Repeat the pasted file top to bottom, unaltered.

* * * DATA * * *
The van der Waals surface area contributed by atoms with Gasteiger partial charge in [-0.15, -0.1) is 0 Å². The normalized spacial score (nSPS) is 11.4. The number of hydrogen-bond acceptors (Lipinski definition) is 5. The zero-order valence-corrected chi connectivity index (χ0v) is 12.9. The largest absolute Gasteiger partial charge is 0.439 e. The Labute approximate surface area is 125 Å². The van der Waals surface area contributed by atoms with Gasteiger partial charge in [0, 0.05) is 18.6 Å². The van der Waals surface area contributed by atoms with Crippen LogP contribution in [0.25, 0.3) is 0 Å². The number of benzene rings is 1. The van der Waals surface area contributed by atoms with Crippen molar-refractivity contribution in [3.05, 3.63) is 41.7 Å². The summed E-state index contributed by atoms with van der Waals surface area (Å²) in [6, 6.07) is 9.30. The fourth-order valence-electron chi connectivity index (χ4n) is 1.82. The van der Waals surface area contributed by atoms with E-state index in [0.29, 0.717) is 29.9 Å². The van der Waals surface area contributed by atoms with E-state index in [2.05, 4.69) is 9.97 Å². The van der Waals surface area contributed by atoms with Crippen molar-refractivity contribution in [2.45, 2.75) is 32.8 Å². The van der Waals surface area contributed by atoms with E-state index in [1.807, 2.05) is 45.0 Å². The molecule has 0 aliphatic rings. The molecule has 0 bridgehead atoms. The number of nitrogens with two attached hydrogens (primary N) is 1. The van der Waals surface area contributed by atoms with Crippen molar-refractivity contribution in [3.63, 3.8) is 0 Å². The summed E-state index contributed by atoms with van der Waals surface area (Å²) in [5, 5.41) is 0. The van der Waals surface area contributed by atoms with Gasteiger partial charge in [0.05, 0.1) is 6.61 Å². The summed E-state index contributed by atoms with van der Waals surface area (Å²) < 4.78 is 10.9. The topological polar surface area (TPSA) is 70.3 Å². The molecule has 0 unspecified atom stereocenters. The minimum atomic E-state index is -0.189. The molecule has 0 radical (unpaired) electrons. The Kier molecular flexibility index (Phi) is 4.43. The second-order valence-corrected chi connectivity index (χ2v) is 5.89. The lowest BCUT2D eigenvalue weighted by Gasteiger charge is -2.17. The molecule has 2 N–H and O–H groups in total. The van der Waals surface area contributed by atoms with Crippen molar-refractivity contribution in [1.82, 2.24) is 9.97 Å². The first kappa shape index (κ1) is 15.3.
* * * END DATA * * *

The van der Waals surface area contributed by atoms with Gasteiger partial charge in [-0.15, -0.1) is 0 Å². The normalized spacial score (nSPS) is 11.4. The number of hydrogen-bond acceptors (Lipinski definition) is 5. The zero-order valence-corrected chi connectivity index (χ0v) is 12.9. The largest absolute Gasteiger partial charge is 0.439 e. The Labute approximate surface area is 125 Å². The van der Waals surface area contributed by atoms with Gasteiger partial charge in [0, 0.05) is 18.6 Å². The van der Waals surface area contributed by atoms with Crippen LogP contribution in [0.25, 0.3) is 0 Å². The number of benzene rings is 1. The van der Waals surface area contributed by atoms with Crippen molar-refractivity contribution in [3.05, 3.63) is 41.7 Å². The summed E-state index contributed by atoms with van der Waals surface area (Å²) in [6, 6.07) is 9.30. The fourth-order valence-electron chi connectivity index (χ4n) is 1.82. The van der Waals surface area contributed by atoms with E-state index in [0.29, 0.717) is 29.9 Å². The van der Waals surface area contributed by atoms with E-state index in [2.05, 4.69) is 9.97 Å². The van der Waals surface area contributed by atoms with Crippen molar-refractivity contribution in [2.45, 2.75) is 32.8 Å². The van der Waals surface area contributed by atoms with E-state index in [1.807, 2.05) is 45.0 Å². The molecule has 0 aliphatic rings. The molecule has 0 bridgehead atoms. The number of nitrogens with two attached hydrogens (primary N) is 1. The van der Waals surface area contributed by atoms with Crippen molar-refractivity contribution in [3.63, 3.8) is 0 Å². The summed E-state index contributed by atoms with van der Waals surface area (Å²) in [5, 5.41) is 0. The van der Waals surface area contributed by atoms with Gasteiger partial charge in [0.05, 0.1) is 6.61 Å². The summed E-state index contributed by atoms with van der Waals surface area (Å²) < 4.78 is 10.9. The topological polar surface area (TPSA) is 70.3 Å². The molecule has 0 unspecified atom stereocenters. The minimum atomic E-state index is -0.189. The molecule has 0 radical (unpaired) electrons. The Kier molecular flexibility index (Phi) is 4.43. The second-order valence-corrected chi connectivity index (χ2v) is 5.89. The lowest BCUT2D eigenvalue weighted by Gasteiger charge is -2.17. The molecule has 2 N–H and O–H groups in total. The van der Waals surface area contributed by atoms with Crippen molar-refractivity contribution in [1.82, 2.24) is 9.97 Å². The first kappa shape index (κ1) is 15.3.